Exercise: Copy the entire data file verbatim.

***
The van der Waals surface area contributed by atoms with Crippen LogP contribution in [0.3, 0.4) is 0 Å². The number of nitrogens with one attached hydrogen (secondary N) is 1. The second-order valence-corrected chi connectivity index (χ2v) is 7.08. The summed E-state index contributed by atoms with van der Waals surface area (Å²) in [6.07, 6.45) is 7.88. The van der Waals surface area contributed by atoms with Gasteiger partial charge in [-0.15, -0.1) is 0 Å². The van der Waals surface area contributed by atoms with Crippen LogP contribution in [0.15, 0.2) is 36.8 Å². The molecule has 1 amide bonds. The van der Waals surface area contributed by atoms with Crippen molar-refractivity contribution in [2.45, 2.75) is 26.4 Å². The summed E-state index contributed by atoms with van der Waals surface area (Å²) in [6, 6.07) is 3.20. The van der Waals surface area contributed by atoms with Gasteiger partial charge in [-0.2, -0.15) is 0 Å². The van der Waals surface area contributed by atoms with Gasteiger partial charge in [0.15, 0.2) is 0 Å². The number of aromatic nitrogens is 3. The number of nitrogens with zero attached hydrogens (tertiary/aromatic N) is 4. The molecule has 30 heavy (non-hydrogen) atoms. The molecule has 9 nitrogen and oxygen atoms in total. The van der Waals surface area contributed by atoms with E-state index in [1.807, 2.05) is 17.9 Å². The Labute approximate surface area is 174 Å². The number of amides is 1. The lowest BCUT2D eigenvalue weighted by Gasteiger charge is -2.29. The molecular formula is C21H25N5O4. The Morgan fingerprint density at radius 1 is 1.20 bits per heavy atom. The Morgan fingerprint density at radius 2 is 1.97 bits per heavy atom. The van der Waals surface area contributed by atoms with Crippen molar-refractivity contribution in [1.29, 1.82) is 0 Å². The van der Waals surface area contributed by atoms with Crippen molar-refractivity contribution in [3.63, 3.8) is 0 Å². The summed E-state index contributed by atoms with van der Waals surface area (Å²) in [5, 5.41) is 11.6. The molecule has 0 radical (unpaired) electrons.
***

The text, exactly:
The van der Waals surface area contributed by atoms with Crippen LogP contribution in [0.3, 0.4) is 0 Å². The number of nitrogens with one attached hydrogen (secondary N) is 1. The second-order valence-corrected chi connectivity index (χ2v) is 7.08. The summed E-state index contributed by atoms with van der Waals surface area (Å²) in [6.07, 6.45) is 7.88. The van der Waals surface area contributed by atoms with Gasteiger partial charge in [-0.15, -0.1) is 0 Å². The van der Waals surface area contributed by atoms with Crippen LogP contribution in [0.15, 0.2) is 36.8 Å². The molecule has 1 amide bonds. The van der Waals surface area contributed by atoms with Crippen molar-refractivity contribution in [2.45, 2.75) is 26.4 Å². The summed E-state index contributed by atoms with van der Waals surface area (Å²) in [6, 6.07) is 3.20. The van der Waals surface area contributed by atoms with Gasteiger partial charge in [-0.2, -0.15) is 0 Å². The van der Waals surface area contributed by atoms with Gasteiger partial charge in [0.15, 0.2) is 0 Å². The number of aromatic nitrogens is 3. The number of nitrogens with zero attached hydrogens (tertiary/aromatic N) is 4. The molecule has 30 heavy (non-hydrogen) atoms. The molecule has 9 nitrogen and oxygen atoms in total. The van der Waals surface area contributed by atoms with E-state index in [1.807, 2.05) is 17.9 Å². The Labute approximate surface area is 174 Å². The number of amides is 1. The lowest BCUT2D eigenvalue weighted by Gasteiger charge is -2.29. The molecular formula is C21H25N5O4. The Morgan fingerprint density at radius 1 is 1.20 bits per heavy atom. The Morgan fingerprint density at radius 2 is 1.97 bits per heavy atom. The van der Waals surface area contributed by atoms with Crippen molar-refractivity contribution in [1.29, 1.82) is 0 Å². The van der Waals surface area contributed by atoms with Crippen molar-refractivity contribution in [3.63, 3.8) is 0 Å². The summed E-state index contributed by atoms with van der Waals surface area (Å²) in [5, 5.41) is 11.6. The molecule has 0 radical (unpaired) electrons.